Tom at the Farm

Canadian wunderkind Xavier Dolan wears the platinum locks of the Hitchcock blonde for this naughty thriller.

Tom at the Farm.
Xavier Dolan in Tom at the Farm.

Courtesy of Amplify Releasing

Québécois filmmaker Xavier Dolan is only 26 years old, but the enfant terrible of Canadian cinema already has five celebrated features under his belt. His latest, a creepy adaptation of Michel Marc Bouchard’s 2011 play Tom at the Farm, is Dolan’s extended shout-out to the Master of Suspense. Dolan employs many of Hitch’s favorite tropes—mommy issues, the everyman placed in strange situations, frightening shower scenes, the Hitchcock blonde—to assemble a coiled, naughty Hitchcockian thriller with a modern twist: Dolan himself plays the signature Hitchcock blonde, albeit with a ratty bleach job.

Tom at the Farm opens with Tom (Dolan) driving from Montreal to the country for the funeral of his boyfriend, Guillaume. Upon arrival, he finds out that no one knows about him or his relationship with Guillaume and that the rest of the unnamed small town keeps a safe distance from Guillaume’s family. Guillaume’s mother, Agathe (Lise Roy), meanwhile, obsesses over the fact that the girlfriend Guillaume fabricated to appease his mother has not come for her son’s funeral. And Guillaume’s brute of a brother, Francis (Pierre-Yves Cardinal), draws Tom into a sexually charged game that’s part schoolyard bullying and part straight-up domestic violence.

City-slicker Tom turns out to be well-suited to farm life, milking cows, delivering calves, and spraying down cattle pens. And he grows closer to the mercurial Francis, who becomes a surrogate for Guillaume; Tom finds his tormentor smells and sounds exactly like his dead lover, making it even harder to head back home to the city. Despite Francis’ violent tendencies and homophobia, he seems to invite this attraction, particularly in a hysterical cocaine-fueled tango with Tom in an empty barn. Tom soon develops full-fledged Stockholm syndrome, embracing his role as part of the deeply disturbed household and participating in its attendant psychoses and delusions. Before long, Tom requests Francis’ rough touch in a twisted moment of erotic asphyxiation.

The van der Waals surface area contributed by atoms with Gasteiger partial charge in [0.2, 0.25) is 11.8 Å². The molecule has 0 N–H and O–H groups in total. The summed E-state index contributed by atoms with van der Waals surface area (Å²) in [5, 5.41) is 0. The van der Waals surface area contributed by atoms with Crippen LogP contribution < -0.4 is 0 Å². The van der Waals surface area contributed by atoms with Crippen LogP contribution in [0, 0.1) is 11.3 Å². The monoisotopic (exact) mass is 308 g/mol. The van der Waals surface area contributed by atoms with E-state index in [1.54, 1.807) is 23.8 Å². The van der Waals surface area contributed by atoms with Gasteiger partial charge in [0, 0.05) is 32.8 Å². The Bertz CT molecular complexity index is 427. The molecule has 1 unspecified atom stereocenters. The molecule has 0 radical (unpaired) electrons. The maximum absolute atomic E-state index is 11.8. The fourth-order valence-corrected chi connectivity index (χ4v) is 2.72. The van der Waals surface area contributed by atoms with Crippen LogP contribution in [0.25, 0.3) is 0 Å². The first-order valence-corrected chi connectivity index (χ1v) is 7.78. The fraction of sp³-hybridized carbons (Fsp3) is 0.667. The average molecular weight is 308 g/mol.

With this movie, Dolan himself took a trip to the farm, in a way, by breaking from his usual focus on city life and the colorful urbanites of his native Montreal. Since his first movie, I Killed My Mother (made when he was just 20), Dolan’s works have been lyrical, exuberant, and full of unrequited love. Characters scream and storm off, or sashay in slow-motion to plaintive throwback ballads. His actors have expressive faces, often shown in close-up, that can be savored for hours. (Including Dolan’s own—critics have accused him of being narcissistic, lingering over his own face for too much of Tom at the Farm.)

But the movie is also a stylistic departure from the rest of Dolan’s oeuvre, heading north by northwest to the psychosexual terrain of Psycho and Vertigo. In lieu of pop songs, we have Gabriel Yared’s jittery string arrangements that immediately conjure Bernard Herrmann’s legendary scores for Hitchcock. Instead of extravagantly costumed fashionistas, we have the practical, comfortable attire of small-towners. And while much was made of Dolan’s use of a square frame in his last film, Mommy, and the old-fashioned 4:3 in Laurence Anyways, he also toys with aspect ratios in Tom at the Farm, but in a subtler and arguably more effective way. In the midst of one especially suspenseful scene, he uses the darkness of the environs to imperceptibly and gradually condense the frame to a tight 2.35:1, freighting the moment with tension. Then, as the anxiety dissipates a few minutes later, he reverts to the original frame, the black bars rolling back like a sigh of relief.

Although Dolan has called it by far his most accessible film, Tom at the Farm is hardly paint-by-numbers. Rather, the movie finds Dolan experimenting to reinvigorate the tired psychological thriller genre, with assists from Yared and cinematographer André Turpin—not to mention a certain master of suspense. When Hitchcock was once told that Brian De Palma intended the dutiful Dressed to Kill as an homage to his movies, the auteur reportedly responded, “You mean fromage.” Tom at the Farm shows how to do Hitchcock justice by embracing his spirit of stylistic adventurousness. It’s Hitchcock without the cheese.